I read an awful lot in the last three months of 2013, helped along by a long holiday in Australia punctuated with lots of flights. Here’s a little bit about what I read.
A full list is at the bottom.
In the world of fiction, I finally got around to reading A Deepness in the Sky, which is something of a prequel to A Fire Upon the Deep. It’s much harder sci-fi than I normally read, but a very enjoyable adventure nevertheless.
Likewise science fiction is The Circle. You won’t find it on sci-fi shelves though because Dave Eggers is a serious author with an establish literary reputation, and thus the book will sell much better when placed on the literature shelf. The Circle predicts a future panopticon where privacy has vanished. It makes a few good points, but they are almost all made in impassioned speeches by characters lampshaded as preachy. One or two scenes of genuine poignancy don’t make up for the rest of the book being dull.
Republic of Thieves is a welcome return to form for Lynch. Red Seas wasn’t bad, but it just wasn’t as well-paced as the first book. Republic goes a long way to redeeming the most annoying trait of the series’ protagonist Locke Lamora.
Best Served Cold is pretty much exactly like the only other Joe Abercrombie book I’ve read. Like Heroes, it invites you to feel vicariously superior by indulging in the violent, “realistic” nihilism of hard-bitten soldiers of fortune.
The tall man in striped robes kicked his feet on the dismembered limb of a teddy bear. He looks down and grimaces.
“War is shit, B1”, he grizzled.
“Yeah, but we’re all just shit in the end, B2”, said B1. It was true enough, but B2 wasn’t going to say so. Not to her.
Likewise, The Land Across is a new Gene Wolfe and is everything you’d expect from that. Although the distinction is a bit arbitrary, it’s probably more magical realism than SF. I don’t know what it’s really about, but on the surface it’s about a young man trapped in a made up Eastern European country.
Neptune’s Brood is Charlie Stross’s meditation on David Graeber’s wonderful book, Debt. Except it also has Disney mermaids and skeleton armies, because Charlie Stross. Thanks to Michael Hudson-Doyle for the recommendation.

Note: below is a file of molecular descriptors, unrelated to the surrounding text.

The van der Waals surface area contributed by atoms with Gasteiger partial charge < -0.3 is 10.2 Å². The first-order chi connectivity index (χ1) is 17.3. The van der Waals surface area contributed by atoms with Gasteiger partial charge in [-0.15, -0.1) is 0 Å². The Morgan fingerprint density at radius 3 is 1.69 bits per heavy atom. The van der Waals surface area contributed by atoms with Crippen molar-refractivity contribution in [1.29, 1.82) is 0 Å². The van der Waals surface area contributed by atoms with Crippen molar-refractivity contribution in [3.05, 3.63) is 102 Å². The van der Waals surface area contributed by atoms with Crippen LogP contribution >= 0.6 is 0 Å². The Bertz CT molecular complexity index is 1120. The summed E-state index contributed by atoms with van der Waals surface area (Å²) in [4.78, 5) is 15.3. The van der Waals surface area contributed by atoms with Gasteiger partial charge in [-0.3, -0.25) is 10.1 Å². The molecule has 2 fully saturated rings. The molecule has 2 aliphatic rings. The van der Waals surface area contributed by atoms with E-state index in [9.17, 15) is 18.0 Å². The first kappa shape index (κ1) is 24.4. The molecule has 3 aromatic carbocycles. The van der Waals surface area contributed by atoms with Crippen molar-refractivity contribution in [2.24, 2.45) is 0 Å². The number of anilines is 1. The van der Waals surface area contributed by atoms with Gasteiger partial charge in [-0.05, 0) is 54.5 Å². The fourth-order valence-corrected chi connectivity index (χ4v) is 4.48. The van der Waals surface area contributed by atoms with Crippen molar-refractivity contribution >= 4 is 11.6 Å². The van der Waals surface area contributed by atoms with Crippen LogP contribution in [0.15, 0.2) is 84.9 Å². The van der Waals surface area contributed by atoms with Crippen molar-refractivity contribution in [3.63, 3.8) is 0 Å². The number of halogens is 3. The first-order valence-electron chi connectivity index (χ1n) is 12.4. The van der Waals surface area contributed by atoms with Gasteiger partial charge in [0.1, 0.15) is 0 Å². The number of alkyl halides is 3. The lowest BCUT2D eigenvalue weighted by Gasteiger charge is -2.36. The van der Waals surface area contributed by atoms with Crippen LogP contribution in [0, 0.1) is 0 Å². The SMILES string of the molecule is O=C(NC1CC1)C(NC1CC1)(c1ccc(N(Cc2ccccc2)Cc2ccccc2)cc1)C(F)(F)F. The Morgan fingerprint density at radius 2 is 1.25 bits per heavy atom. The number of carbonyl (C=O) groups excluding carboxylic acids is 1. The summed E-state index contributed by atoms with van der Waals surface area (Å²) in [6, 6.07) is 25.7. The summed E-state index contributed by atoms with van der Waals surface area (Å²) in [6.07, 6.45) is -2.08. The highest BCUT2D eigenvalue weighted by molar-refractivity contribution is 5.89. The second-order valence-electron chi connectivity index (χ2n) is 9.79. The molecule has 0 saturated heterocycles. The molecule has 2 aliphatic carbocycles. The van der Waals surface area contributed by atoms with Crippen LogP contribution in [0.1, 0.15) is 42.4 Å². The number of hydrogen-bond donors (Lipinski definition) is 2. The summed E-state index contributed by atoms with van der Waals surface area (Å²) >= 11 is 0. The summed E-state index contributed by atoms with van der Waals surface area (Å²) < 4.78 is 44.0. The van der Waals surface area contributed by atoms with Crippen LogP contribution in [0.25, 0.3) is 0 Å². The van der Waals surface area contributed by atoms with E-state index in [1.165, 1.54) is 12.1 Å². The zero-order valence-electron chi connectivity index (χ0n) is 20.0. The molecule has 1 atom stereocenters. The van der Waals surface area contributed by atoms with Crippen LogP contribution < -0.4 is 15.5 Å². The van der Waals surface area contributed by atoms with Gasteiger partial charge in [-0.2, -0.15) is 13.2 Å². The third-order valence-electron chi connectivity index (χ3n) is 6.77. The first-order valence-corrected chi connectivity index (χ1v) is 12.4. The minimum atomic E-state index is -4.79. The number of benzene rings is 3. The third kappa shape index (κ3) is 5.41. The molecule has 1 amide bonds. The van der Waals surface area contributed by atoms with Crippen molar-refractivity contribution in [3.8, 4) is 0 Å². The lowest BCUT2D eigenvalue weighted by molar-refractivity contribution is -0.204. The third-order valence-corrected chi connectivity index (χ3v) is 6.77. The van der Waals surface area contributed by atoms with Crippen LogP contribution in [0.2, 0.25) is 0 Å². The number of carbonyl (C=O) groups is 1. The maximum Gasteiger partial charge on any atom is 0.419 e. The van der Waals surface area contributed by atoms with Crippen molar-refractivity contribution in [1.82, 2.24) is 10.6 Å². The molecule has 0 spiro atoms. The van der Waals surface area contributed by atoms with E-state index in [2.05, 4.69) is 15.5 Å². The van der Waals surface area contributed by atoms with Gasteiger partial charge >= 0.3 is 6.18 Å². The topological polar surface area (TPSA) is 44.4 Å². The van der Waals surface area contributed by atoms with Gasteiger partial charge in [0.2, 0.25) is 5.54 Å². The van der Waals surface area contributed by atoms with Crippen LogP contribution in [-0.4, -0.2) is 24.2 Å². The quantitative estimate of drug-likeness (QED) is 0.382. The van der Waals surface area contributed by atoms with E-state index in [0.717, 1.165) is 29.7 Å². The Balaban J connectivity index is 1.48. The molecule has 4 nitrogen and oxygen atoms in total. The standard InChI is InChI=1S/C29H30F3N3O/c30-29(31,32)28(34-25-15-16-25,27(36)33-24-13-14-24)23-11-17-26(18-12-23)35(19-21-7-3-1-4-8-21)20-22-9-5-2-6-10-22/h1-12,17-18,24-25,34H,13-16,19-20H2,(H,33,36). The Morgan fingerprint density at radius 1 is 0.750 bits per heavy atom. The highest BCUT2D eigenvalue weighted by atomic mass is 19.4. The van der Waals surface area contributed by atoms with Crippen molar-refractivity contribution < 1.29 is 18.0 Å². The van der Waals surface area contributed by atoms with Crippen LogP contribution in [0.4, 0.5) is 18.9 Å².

The Mill on the Floss is the most recent fiction book I’ve finished and without doubt the best I’ve read in the quarter. It’s also the most depressing. Not because bad things happen to good people (although they most definitely do), but because it’s such an effective skewer of middle-class life and aspirations that I’m now left in a meditative stupour wondering what on earth I should do with my life.
In the world of non-fiction, In the Shadow of the Sword is a short and thought-provoking history about the Middle East before and during the rise of Islam. How to Solve It is a moderately interesting book on mathematical problem solving that would really be improved with a good solid round of editing.
I just finished The Black Swan, even though many people I respect have been recommending it for some time now. I’d like to chew on it a bit more, but my initial reaction is that Taleb is needlessly arrogant, given to name-calling and false dichotomies, and that despite these things, it’s a very, very interesting book.
The books themselves
- A Deepness in the Sky, Vernor Vinge
- The Republic of Thieves, Scott Lynch
- The Circle, Dave Eggers
- Best Served Cold, Joe Abercrombie
- The Mystery of Edwin Drood, Charles Dickens
- The Mill on the Floss, George Eliot
- The Land Across, Gene Wolfe
- Neptune’s Brood, Charles Stross
- Wolverine: Old Man Logan, Millar, McNiven
- Action Comics: Superman and the Men of Steel, Morrison, Moralis, Kilbert
- Fables: Legends in Exile,
- All Star Superman
- Action Comics: Bulletproof
- Hawkeye: My Life as Weapon
- Learn You a Haskell for Great Good!, Miran Lipovaca
- Real World Haskell, Bryan O’Sullivan
- Personal Kanban, Tonianne DeMaria Barry and Jim Benson
- Survival Cooking, Simon Mulholland
- Crucial Conversations, Kerry Patterson
- The Black Swan, Nassim Nicholas Taleb
- In The Shadow of the Sword, Tom Holland
- How to Solve It, G. Pólya
It’s “not a metric”, but in 2013, I read 68 books, 10 of which were comics.
Here’s the breakdown by quarter:
- Q1: 13
- Q2: 22 (4 comics)
- Q3: 11
- Q4: 22 (6 comics)